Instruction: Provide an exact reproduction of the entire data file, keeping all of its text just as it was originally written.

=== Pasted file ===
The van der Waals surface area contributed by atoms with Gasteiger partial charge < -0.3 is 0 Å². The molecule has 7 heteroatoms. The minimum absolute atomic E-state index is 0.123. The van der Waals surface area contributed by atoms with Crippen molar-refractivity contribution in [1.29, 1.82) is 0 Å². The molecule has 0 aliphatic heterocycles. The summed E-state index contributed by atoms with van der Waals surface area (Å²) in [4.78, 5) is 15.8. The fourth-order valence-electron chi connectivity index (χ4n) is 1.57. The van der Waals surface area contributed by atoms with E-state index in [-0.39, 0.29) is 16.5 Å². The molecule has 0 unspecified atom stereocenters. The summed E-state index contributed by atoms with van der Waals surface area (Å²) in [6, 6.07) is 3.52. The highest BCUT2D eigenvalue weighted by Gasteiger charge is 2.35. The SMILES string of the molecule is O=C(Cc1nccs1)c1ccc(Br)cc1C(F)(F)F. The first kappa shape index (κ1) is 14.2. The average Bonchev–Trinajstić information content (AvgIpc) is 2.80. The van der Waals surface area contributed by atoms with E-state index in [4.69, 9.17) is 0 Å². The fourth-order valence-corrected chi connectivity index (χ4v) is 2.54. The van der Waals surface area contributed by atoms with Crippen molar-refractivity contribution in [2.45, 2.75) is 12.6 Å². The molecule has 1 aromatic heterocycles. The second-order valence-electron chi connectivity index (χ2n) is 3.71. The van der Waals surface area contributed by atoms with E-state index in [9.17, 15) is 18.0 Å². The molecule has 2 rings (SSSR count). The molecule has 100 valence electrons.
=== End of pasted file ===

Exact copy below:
The van der Waals surface area contributed by atoms with Gasteiger partial charge < -0.3 is 0 Å². The molecule has 7 heteroatoms. The minimum absolute atomic E-state index is 0.123. The van der Waals surface area contributed by atoms with Crippen molar-refractivity contribution in [1.29, 1.82) is 0 Å². The molecule has 0 aliphatic heterocycles. The summed E-state index contributed by atoms with van der Waals surface area (Å²) in [4.78, 5) is 15.8. The fourth-order valence-electron chi connectivity index (χ4n) is 1.57. The van der Waals surface area contributed by atoms with E-state index in [-0.39, 0.29) is 16.5 Å². The molecule has 0 unspecified atom stereocenters. The summed E-state index contributed by atoms with van der Waals surface area (Å²) in [6, 6.07) is 3.52. The highest BCUT2D eigenvalue weighted by Gasteiger charge is 2.35. The SMILES string of the molecule is O=C(Cc1nccs1)c1ccc(Br)cc1C(F)(F)F. The first kappa shape index (κ1) is 14.2. The average Bonchev–Trinajstić information content (AvgIpc) is 2.80. The van der Waals surface area contributed by atoms with E-state index in [4.69, 9.17) is 0 Å². The fourth-order valence-corrected chi connectivity index (χ4v) is 2.54. The van der Waals surface area contributed by atoms with Crippen molar-refractivity contribution in [2.45, 2.75) is 12.6 Å². The molecule has 1 aromatic heterocycles. The second-order valence-electron chi connectivity index (χ2n) is 3.71. The van der Waals surface area contributed by atoms with E-state index in [9.17, 15) is 18.0 Å². The molecule has 2 rings (SSSR count). The molecule has 100 valence electrons.